We continue our series on developing a strong financial leadership model and this month we are looking at what should be done in operations to ensure such a model. An important, but sometimes complex, aspect of ensuring financial success is to understand the true costs of the organization’s programs. When determining the true costs and impact of a program you should look at the direct and indirect program costs. What are direct and indirect costs? Direct costs are those that are directly used to carry out the mission of the program. They are most likely only used by, and allocated to, specific programs, such as training materials or program-specific software. These costs could also be shared between other programs. Indirect costs are expenses that benefit all areas of the organization. These are commonly referred to as “overhead” or “G & A” (general & administrative) costs and include examples such as utilities, rent, or an outsourced IT contract. Many organizations that receive government funding can obtain a negotiated indirect rate, which can be included in grant proposals if allowed by the funder. This helps to offset the overhead costs of the organization. We work with clients that calculate an indirect rate and charge that rate to all programs, regardless of the allowance by the funder. This provides a presentation of the true cost of the program.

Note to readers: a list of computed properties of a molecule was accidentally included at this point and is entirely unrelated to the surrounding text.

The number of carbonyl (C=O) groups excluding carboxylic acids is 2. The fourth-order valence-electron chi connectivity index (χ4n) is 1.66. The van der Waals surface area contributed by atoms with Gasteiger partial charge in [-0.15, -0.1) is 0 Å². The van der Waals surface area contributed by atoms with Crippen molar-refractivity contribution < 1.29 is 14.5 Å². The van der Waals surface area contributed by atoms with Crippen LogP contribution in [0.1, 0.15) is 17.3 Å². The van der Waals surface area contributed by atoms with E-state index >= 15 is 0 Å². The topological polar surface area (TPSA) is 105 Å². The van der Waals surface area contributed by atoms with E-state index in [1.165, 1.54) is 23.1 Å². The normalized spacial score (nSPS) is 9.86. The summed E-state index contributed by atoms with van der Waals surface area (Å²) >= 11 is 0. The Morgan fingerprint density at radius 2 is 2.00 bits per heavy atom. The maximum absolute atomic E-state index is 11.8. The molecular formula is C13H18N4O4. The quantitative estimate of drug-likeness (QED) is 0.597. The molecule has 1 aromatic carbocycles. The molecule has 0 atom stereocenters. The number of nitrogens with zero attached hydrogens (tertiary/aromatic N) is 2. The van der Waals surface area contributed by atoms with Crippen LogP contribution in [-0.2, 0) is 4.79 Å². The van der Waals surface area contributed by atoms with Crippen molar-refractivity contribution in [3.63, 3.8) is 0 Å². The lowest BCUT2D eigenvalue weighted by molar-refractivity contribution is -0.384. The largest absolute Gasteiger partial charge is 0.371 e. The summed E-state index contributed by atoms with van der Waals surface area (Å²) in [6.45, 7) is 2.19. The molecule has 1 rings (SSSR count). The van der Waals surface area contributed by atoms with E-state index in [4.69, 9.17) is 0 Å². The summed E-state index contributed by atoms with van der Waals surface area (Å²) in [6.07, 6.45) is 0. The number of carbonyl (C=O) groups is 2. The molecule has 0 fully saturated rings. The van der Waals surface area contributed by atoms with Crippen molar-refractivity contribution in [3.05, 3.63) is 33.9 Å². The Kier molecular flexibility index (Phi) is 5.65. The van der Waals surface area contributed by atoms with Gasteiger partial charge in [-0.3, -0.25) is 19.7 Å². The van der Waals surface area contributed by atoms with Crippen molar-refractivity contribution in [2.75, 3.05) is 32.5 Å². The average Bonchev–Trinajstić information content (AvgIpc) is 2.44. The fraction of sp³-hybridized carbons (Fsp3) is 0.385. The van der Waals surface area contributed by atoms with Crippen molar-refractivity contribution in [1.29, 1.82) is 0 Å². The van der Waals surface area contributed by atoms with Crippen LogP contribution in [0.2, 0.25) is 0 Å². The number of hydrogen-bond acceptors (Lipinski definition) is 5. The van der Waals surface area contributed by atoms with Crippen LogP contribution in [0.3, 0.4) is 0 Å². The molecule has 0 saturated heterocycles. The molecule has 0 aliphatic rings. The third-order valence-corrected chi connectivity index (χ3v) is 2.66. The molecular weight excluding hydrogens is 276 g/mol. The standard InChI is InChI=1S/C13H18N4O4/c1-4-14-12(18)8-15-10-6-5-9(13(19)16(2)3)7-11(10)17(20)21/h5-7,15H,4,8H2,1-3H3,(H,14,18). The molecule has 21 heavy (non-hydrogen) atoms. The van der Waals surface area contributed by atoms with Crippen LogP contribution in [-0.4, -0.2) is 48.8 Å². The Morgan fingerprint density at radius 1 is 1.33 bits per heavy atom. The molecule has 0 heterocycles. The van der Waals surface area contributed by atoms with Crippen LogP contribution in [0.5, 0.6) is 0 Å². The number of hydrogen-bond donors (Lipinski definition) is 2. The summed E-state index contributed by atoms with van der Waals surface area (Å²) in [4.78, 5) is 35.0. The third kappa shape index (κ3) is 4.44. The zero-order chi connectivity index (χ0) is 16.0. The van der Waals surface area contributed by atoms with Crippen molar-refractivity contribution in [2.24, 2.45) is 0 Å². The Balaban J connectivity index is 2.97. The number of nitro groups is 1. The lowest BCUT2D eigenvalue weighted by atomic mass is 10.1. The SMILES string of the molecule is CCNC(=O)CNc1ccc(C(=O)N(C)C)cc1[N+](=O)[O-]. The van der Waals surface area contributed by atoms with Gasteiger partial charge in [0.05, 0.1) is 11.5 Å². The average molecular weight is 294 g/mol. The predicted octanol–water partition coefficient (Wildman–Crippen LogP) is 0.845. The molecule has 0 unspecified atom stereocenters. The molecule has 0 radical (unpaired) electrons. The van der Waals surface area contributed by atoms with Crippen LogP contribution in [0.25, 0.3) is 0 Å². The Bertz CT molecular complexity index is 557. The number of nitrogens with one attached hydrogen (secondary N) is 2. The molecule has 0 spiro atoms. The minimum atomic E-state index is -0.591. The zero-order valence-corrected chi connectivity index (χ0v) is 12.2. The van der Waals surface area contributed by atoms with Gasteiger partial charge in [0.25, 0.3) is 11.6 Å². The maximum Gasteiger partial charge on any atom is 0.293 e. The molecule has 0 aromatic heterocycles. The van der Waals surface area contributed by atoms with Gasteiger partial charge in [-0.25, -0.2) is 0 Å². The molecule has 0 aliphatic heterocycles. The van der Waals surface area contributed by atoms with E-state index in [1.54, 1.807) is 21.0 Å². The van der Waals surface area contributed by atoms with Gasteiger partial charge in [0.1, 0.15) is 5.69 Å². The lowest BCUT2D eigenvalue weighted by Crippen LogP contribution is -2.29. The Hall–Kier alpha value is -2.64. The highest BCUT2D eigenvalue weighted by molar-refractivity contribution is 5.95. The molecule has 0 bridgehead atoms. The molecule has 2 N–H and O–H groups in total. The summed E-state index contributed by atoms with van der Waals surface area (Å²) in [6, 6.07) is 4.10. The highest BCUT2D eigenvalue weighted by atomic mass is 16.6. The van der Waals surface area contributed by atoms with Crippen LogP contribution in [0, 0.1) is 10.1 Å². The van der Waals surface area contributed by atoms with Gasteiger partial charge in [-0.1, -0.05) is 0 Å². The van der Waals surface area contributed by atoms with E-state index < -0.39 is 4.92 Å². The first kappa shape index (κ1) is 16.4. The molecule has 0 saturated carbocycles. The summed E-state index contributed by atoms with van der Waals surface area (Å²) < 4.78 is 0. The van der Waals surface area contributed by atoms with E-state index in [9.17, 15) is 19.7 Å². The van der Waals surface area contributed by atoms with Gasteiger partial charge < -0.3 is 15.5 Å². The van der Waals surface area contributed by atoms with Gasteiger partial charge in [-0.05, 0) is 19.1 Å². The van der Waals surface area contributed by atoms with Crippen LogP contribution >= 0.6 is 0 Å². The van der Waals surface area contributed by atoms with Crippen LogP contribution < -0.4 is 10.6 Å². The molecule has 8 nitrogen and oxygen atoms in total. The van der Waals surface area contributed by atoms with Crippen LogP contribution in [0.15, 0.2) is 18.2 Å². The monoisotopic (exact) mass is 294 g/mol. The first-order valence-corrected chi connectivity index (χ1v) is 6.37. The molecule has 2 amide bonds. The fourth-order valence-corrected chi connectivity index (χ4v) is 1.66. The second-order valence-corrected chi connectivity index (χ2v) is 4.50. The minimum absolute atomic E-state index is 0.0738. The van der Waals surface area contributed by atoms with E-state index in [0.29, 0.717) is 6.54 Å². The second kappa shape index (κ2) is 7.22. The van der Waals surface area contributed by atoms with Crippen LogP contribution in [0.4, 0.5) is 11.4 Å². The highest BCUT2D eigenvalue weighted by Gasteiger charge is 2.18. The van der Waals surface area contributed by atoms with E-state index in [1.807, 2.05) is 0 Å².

In evaluating a program’s effectiveness, it is important to look at the total costs compared to the impacts made by the program. It is also important to look at them throughout the project, not just at completion. An easy way to do this is to work with the program manager to create a budget, then prepare regular reports that compare actual program costs to the program budget. Finance and program staff should have regular meetings to discuss the budget and program deliverables to ensure both are on track to meet the goals of the program.
Check back next month, as we move to part nine of our series on A Guide to Financial Leadership.